HIV vaccine trial has been approved

A breakthrough in the medical world – a vaccine that may prevent HIV – has been given the go ahead for human clinical trials by the U.S. Food and Drug Administration, according to Canadian researchers at the University of Western Ontario in London, Ontario.

Dr. Chil-Yong Kang, a researcher and professor at Western’s Schulich School of Medicine and Dentistry made the announcement, saying “We have gone through so many different challenges to come to this point, this is the first time that I feel very happy and comfortable to initiate this human clinical trial. FDA approval for human clinical trials is an extremely significant milestone for our vaccine, which has the potential to save the lives of millions of people around the world by preventing HIV infection.”

The vaccine, which is based on a genetically modified killed whole virus, was developed by scientists at UWO and financially backed by the pharmaceutical company Sumagen. It created a strong response in initial testing and appears to have no adverse affects.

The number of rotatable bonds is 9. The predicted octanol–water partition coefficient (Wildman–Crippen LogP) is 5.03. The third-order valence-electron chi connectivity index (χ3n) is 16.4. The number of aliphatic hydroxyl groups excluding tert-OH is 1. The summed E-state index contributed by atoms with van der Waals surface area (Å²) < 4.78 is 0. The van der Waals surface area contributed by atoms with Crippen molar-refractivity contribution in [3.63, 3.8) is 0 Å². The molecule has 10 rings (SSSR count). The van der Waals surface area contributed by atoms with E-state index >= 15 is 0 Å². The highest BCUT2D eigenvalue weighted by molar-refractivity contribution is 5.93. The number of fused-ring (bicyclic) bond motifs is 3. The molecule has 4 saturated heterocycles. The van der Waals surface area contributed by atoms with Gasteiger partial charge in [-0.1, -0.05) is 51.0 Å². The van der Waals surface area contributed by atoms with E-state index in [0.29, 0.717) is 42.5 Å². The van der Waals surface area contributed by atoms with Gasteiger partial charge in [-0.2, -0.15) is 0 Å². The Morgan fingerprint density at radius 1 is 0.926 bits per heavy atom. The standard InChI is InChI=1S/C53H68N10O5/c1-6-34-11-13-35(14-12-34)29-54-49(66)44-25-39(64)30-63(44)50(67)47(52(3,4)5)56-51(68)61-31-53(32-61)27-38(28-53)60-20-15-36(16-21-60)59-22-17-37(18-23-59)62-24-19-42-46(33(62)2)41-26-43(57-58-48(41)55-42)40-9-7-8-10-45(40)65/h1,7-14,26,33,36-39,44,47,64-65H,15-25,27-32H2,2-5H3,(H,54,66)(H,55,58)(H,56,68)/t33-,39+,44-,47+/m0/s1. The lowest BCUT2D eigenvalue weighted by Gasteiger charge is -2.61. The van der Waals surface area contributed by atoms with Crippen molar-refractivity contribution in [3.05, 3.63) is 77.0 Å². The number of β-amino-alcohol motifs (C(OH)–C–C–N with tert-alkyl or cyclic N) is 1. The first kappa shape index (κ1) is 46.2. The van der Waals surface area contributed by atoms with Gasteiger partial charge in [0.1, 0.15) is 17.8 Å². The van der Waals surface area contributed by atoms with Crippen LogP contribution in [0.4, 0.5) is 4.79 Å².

There have been three clinical trials in the past for an HIV vaccine, but all three used live viruses. This will be the first vaccine to go through clinical trials using a killed virus.

The vaccine, known as SAV001, will have to go through three phases of human clinical trials.

This first trial will be in January 2012 and will retest the safety of the vaccine on 30 HIV-positive people.

The second phase will take 600 HIV-negative people at high risk for contracting the virus, and examine their immune system’s response to the vaccine.

The final phase will involve 6,000 HIV-negative high risk volunteers to determine the effectiveness of the vaccine.